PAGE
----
Councilman David Greenfield piled on Anthony Weiner tonight, on his weekly Thursday night radio show, suggesting he's only doing the Republicans a favor by joining the Democratic primary and splitting the vote. Public advocate Bill de Blasio also got his share of the blame for not firing his staffer who tweeted racial and anti-semitic comments, letting him to resign out of his own will.
Thursday, April 18, 2013
Thursday, March 28, 2013
While Mayor Giuliani was known for his temper, Joe Lhota, who served as his deputy mayor and is now a Republican candidate for mayor of NYC, was described in a NY Times profile in 1999 "as the most easygoing member of the Mayor's tightly knit, tightly wound inner circle. While he can bluster as expertly as any other Giuliani aide, Mr. Lhota is better known for what sets him apart: his willingness to talk openly and his insouciant humor, which make him one of the quirkiest personalities in City Hall."
Unlike his Democratic counterpart, City Council speaker Christine Quinn, who was described in an extensive NY times piece by Mike Grynbaum and David Chen this week as "controlling, temperamental and surprisingly volatile," Joe Lhota's work at City Hall was described as totally the opposite: A calm voice for a combative mayor.
While Catsimatidis is touting on his Democratic background as an electability argument against Joe Lhota in the Republican primary, Goerge McDonald, who is running low in campaign funds, is doing the opposite. In an internal six-page memo leaked to the WSJ (intentionally?), the McDonald campaign has decided the path to victory is by going on offense to explain Republican voters why Joe Lhota is "simply unelectable."
"The paradoxical challenge of Lhota's campaign strategy is that to win the primary he must closely identify with Mayor Giuliani but in doing so he creates a political environment that is simply insurmountable in the general election," according to the March 25 memo sent to the McDonald campaign's finance-committee members.
Friday, March 22, 2013
"Oh Right, that's because we are in court and the judge hasn't ruled yet," mayoral candidate George McDonald's response was as I approached him in the spin room over his poor showing in the latest financial disclosure. According to the Daily News, McDonald, who's been accepting over-limit donations while fighting the giving laws, raised a mere $21,204 between Jan. 12 and March 13th.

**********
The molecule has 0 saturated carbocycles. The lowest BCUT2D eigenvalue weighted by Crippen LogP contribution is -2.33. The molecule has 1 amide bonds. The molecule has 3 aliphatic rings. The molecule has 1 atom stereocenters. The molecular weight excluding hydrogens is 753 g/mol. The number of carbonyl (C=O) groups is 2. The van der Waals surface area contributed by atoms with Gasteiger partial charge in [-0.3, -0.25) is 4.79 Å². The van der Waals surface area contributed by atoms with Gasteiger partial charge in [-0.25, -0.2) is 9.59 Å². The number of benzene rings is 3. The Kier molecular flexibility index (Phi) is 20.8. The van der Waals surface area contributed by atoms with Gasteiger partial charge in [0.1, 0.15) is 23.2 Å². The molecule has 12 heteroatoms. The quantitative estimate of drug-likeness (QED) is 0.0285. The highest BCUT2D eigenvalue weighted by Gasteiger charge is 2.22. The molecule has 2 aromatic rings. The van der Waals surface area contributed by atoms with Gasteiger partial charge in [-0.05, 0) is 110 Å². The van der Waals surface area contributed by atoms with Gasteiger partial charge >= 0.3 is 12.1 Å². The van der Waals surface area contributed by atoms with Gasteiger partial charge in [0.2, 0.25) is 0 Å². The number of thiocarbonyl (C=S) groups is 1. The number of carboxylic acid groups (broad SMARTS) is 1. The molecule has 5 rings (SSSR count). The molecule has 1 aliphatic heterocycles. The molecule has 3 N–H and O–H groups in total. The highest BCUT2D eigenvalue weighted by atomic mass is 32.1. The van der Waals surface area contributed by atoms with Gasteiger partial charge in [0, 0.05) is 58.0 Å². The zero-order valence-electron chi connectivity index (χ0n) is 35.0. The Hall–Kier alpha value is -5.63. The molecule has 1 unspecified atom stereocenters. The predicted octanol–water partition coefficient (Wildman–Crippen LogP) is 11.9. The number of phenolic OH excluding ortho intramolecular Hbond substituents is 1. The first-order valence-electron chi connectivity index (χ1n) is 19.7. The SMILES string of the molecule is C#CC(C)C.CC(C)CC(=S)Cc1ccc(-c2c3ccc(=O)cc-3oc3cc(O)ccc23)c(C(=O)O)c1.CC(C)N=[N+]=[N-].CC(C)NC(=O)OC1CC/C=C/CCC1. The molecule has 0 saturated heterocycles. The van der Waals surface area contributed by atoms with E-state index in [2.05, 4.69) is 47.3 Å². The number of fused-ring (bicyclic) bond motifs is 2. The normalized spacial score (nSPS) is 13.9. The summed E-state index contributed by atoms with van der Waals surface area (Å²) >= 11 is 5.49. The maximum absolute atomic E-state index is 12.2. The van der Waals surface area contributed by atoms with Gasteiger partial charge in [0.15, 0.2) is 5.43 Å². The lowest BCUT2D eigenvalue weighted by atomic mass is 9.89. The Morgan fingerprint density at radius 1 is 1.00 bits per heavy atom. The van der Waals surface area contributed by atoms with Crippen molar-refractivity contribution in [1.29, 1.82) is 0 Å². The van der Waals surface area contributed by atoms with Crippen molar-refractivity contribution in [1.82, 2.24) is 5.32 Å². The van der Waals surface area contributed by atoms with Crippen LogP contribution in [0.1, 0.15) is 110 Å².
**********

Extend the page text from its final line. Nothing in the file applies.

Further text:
The star of the night at the 92Y was neither of the candidates running for mayor, but a 89 year old guy who complained about too many express vs. too little local buses.
Wednesday, March 20, 2013
At a panel discussing the mayoral race, the uncertainty in the volatile race seemed to be the only issue that had a broad understanding between the panelists at the table. The insightful discussion called “Who Should Be the Next Mayor of New York” was moderated by Fred Siegel, St. Francis College’s Scholar in Residence, at St. Francis College in Brooklyn. Panelists included Harry Siegel (The Daily Beast), as well as John Avlon (CNN), Michael Powell (New York Times), Maggie Haberman (Politico), and Michael Meyers (New York Civil Rights Coalition).
As we reported last week, Joe Lhota has picked up the endorsement of another county committee thus dealing a severe blow to the candidacy of Adolfo Carrion, now losing his magic entry to participate in the Republican primary.
On the same day that he received the endorsement of the city's council members, Joe Lhota has racked up the endorsement of Bronx County GOP Chairman Jay Savino, the Daily Politics blog has learned.
Tuesday, March 19, 2013
You gotta sympathize with Joe Lhota, if you're a fellow tweep. Prior to launching his mayoral bid in January former MTA chairman Joe Lhota was an extremely prolific Twitter user. Since hitting the campaign trail, Mr. Lhota has made far fewer posts on the social media site and stopped tweeting the witticisms he was previously known for.
When Hunter Walker from Politicker saw Mr. Lhota at lunch yesterday, he asked him why he reduced his Twitter presence. Mr. Lhota attributed his lower Twitter profile to instructions from his campaign press team, specifically, his spokeswoman Susan Del Percio. “I eventually will get back. You know I get handled by my press people,” said Mr. Lhota. “Susan, she threatened me, so I have to be careful.”